SUBTRACTIONS

Geoff Blum: Not long after the off-season began, Geoff Blum jumped ship for Arizona. You can’t really blame him, as he seemed genuinely heartbroken when the Astros declined his 2011 option and told him that they wouldn’t be bringing him back. It’s unfortunate that things had to happen like that, but baseball is a business, and Houston had a surplus of infielders by the end of 2010. With younger, cheaper options available, and with the later additions of Barmes and Hill, Blum no longer had a place on this team. He may be missed more in the clubhouse than on the field.

Felipe Paulino: Sent to Colorado in the Clint Barmes trade, already discussed above. He’s shown moments of brilliance overshadowed by repeated trouble with injuries and inconsistency. The Astros needed a starting shortstop, and none of the free agent options available this winter were particularly appealing, so Ed Wade made the move he had to make. With multiple other starting pitching options, Paulino’s departure shouldn’t hurt the club.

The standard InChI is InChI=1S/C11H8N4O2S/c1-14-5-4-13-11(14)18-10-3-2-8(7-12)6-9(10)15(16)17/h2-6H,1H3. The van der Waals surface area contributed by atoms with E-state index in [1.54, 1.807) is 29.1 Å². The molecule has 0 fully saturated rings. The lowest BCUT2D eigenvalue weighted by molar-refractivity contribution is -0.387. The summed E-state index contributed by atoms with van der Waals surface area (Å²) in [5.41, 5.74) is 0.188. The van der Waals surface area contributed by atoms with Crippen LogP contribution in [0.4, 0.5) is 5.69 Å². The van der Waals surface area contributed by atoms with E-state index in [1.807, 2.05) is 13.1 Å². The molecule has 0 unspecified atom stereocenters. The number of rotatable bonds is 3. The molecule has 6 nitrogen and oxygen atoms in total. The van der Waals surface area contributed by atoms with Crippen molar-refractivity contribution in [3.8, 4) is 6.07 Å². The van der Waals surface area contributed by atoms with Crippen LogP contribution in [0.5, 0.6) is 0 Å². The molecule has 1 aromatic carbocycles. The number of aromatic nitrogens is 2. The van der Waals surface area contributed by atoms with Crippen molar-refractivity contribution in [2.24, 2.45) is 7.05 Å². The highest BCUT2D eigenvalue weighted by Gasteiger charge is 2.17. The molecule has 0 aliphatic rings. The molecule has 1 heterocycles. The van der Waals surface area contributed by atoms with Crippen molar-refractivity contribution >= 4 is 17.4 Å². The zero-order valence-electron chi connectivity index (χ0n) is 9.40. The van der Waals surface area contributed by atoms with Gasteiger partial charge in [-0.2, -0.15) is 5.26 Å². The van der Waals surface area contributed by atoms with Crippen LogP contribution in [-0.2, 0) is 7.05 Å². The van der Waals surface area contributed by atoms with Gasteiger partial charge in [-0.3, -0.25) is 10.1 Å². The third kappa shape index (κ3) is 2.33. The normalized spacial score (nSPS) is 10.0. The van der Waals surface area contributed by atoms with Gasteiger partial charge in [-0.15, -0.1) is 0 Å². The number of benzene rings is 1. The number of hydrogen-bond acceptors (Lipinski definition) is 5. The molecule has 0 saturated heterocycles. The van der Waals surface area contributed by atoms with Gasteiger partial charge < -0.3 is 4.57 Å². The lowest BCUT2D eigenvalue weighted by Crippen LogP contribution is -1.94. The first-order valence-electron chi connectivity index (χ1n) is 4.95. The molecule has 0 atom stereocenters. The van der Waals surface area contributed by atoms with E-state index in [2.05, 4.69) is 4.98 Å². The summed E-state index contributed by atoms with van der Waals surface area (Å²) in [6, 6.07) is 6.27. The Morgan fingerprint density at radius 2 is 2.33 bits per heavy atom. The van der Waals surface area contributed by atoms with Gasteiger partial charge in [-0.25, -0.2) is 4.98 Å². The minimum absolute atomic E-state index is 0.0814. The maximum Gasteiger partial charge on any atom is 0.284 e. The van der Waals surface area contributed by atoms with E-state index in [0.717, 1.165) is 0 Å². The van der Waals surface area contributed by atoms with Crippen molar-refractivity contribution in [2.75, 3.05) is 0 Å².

Matt Lindstrom: The bullpen was another area of surplus for Houston last year, and Lindstrom was arbitration eligible, so he also got shipped off to Colorado for prospects in a separate deal. Lindstrom never quite turned into the closer that Houston had hoped for when they acquired him last winter, and he ultimately wasn’t even one of their most dependable bullpen options, so sending him off for prospects and salary savings made sense.